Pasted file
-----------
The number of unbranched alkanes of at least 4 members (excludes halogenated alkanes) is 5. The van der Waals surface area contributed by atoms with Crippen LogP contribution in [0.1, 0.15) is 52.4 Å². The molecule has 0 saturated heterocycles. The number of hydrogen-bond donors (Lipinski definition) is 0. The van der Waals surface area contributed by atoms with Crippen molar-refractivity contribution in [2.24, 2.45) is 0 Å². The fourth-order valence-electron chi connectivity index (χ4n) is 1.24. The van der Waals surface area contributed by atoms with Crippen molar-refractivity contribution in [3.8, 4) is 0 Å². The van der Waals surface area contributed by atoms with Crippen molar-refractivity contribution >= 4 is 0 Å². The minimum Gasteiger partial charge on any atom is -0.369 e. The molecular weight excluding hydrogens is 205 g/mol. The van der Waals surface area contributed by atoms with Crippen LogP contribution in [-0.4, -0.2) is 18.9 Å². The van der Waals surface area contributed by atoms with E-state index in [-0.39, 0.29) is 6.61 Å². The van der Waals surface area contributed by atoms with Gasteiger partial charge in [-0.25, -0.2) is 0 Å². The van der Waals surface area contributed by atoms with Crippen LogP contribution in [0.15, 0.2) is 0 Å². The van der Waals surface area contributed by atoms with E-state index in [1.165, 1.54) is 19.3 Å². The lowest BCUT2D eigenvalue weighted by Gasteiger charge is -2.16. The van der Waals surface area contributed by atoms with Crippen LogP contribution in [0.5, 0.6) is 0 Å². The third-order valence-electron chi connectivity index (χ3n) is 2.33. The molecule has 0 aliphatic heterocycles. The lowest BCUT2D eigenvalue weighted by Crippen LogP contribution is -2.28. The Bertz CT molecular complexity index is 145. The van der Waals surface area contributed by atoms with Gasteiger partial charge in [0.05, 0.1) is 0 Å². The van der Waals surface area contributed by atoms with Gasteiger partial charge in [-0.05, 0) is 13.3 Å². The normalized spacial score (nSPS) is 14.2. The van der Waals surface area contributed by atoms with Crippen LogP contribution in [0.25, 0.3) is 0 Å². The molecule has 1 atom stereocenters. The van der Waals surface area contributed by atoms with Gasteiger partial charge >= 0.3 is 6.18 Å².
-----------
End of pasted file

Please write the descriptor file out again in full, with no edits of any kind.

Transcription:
The number of unbranched alkanes of at least 4 members (excludes halogenated alkanes) is 5. The van der Waals surface area contributed by atoms with Crippen LogP contribution in [0.1, 0.15) is 52.4 Å². The molecule has 0 saturated heterocycles. The number of hydrogen-bond donors (Lipinski definition) is 0. The van der Waals surface area contributed by atoms with Crippen molar-refractivity contribution in [2.24, 2.45) is 0 Å². The fourth-order valence-electron chi connectivity index (χ4n) is 1.24. The van der Waals surface area contributed by atoms with Crippen molar-refractivity contribution in [3.8, 4) is 0 Å². The van der Waals surface area contributed by atoms with Crippen molar-refractivity contribution >= 4 is 0 Å². The minimum Gasteiger partial charge on any atom is -0.369 e. The molecular weight excluding hydrogens is 205 g/mol. The van der Waals surface area contributed by atoms with Crippen LogP contribution in [-0.4, -0.2) is 18.9 Å². The van der Waals surface area contributed by atoms with E-state index in [-0.39, 0.29) is 6.61 Å². The van der Waals surface area contributed by atoms with Gasteiger partial charge in [-0.25, -0.2) is 0 Å². The van der Waals surface area contributed by atoms with Crippen LogP contribution in [0.15, 0.2) is 0 Å². The van der Waals surface area contributed by atoms with E-state index in [1.165, 1.54) is 19.3 Å². The lowest BCUT2D eigenvalue weighted by Gasteiger charge is -2.16. The van der Waals surface area contributed by atoms with Crippen LogP contribution in [0.5, 0.6) is 0 Å². The third-order valence-electron chi connectivity index (χ3n) is 2.33. The molecule has 0 aliphatic heterocycles. The lowest BCUT2D eigenvalue weighted by Crippen LogP contribution is -2.28. The Bertz CT molecular complexity index is 145. The van der Waals surface area contributed by atoms with Gasteiger partial charge in [0.05, 0.1) is 0 Å². The van der Waals surface area contributed by atoms with Gasteiger partial charge in [-0.05, 0) is 13.3 Å². The normalized spacial score (nSPS) is 14.2. The van der Waals surface area contributed by atoms with Crippen LogP contribution in [0.25, 0.3) is 0 Å². The molecule has 1 atom stereocenters. The van der Waals surface area contributed by atoms with Gasteiger partial charge >= 0.3 is 6.18 Å².